5th BRICS summit

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5th BRICS Summit
Host country South Africa
Date 26–27 March 2013
Venue(s) Durban ICC
Cities Durban
Participants BRICS
Follows 4th BRICS summit
Precedes 6th BRICS summit
Website www.brics5.co.za

The 2013 BRICS summit was the fifth annual BRICS summit, an international relations conference attended by the head of states or heads of government of the five member states Brazil, Russia, India, China and South Africa. The summit was held in Durban, South Africa in 2013.[1] This completed the first cycle of BRICS summits.

Background[edit]

A declaration at the end of 2012 BRICS summit read that: "Brazil, Russia, India and China thank South Africa for the proposal to host the 5th summit in 2013. They intend to provide multifaceted support for it."[2] The BRICS leaders are expected to discuss the establishment of a new development bank.[3] According to Mikhail Margelov they will seek agreement on the amount of starting capital.[4]

Participants[edit]

China's Xi Jingping made this the first summit of his presidency.[5]

The heads of state/heads of government of the five countries that participated in the summit were:

Core BRICS members
Host state and leader are shown in bold text.
Member Represented by Title
Brazil Brazil Dilma Rousseff President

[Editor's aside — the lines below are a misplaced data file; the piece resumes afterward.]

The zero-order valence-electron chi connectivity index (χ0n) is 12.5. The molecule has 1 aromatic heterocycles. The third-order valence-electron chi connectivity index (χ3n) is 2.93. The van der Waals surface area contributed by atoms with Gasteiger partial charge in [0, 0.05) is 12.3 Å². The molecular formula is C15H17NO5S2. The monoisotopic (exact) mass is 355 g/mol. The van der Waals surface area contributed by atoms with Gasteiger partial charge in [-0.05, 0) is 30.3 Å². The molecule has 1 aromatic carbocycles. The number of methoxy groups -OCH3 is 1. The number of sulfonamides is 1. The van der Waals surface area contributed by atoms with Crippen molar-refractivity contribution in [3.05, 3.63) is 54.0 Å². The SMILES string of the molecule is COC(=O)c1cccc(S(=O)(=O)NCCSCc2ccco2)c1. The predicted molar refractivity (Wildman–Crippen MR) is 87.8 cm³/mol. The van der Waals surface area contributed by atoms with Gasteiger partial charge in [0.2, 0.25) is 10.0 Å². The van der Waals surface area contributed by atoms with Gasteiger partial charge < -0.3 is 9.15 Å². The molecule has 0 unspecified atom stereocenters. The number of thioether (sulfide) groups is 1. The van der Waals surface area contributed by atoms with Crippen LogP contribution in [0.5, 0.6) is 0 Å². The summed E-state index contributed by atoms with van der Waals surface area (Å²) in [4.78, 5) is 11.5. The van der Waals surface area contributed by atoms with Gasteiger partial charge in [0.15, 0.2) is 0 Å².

Russia Russia Vladimir Putin President
India India Dr. Manmohan Singh Prime Minister
China China Xi Jinping President
South Africa South Africa Jacob Zuma President

Discussions[edit]

The summit commenced on 26 March at 17:30 GMT. Amongst the important issues being discussed was the creation of the development bank, in follow up from the previous summit. It sought to create an infrastructure-focused bank. The disputes over the bank were in regards to what it would do and how it would provide an equitable return on the initial investment of about US$100bn.[5]

Reactions[edit]

Host President Jacob Zuma said of the summit that it could address South Africa's economic problems, such as high unemployment. He added: "BRICS provides an opportunity for South Africa to promote its competitiveness. It is an opportunity to move further in our drive to promote economic growth and confront the challenge of poverty, inequality and unemployment that afflicts our country."

Daniel Twining of the German Marshall Fund said: "Ironically it may be the cleavages within the BRICS grouping that more accurately hint at the future of the global order: tensions between China and Brazil on trade, India on security, and Russia on status highlight the difficulty Beijing will have in staking its claim to global leadership."[5] The media suggested the bank was way to bypass the IMF and the World Bank.[6]

References[edit]

External links[edit]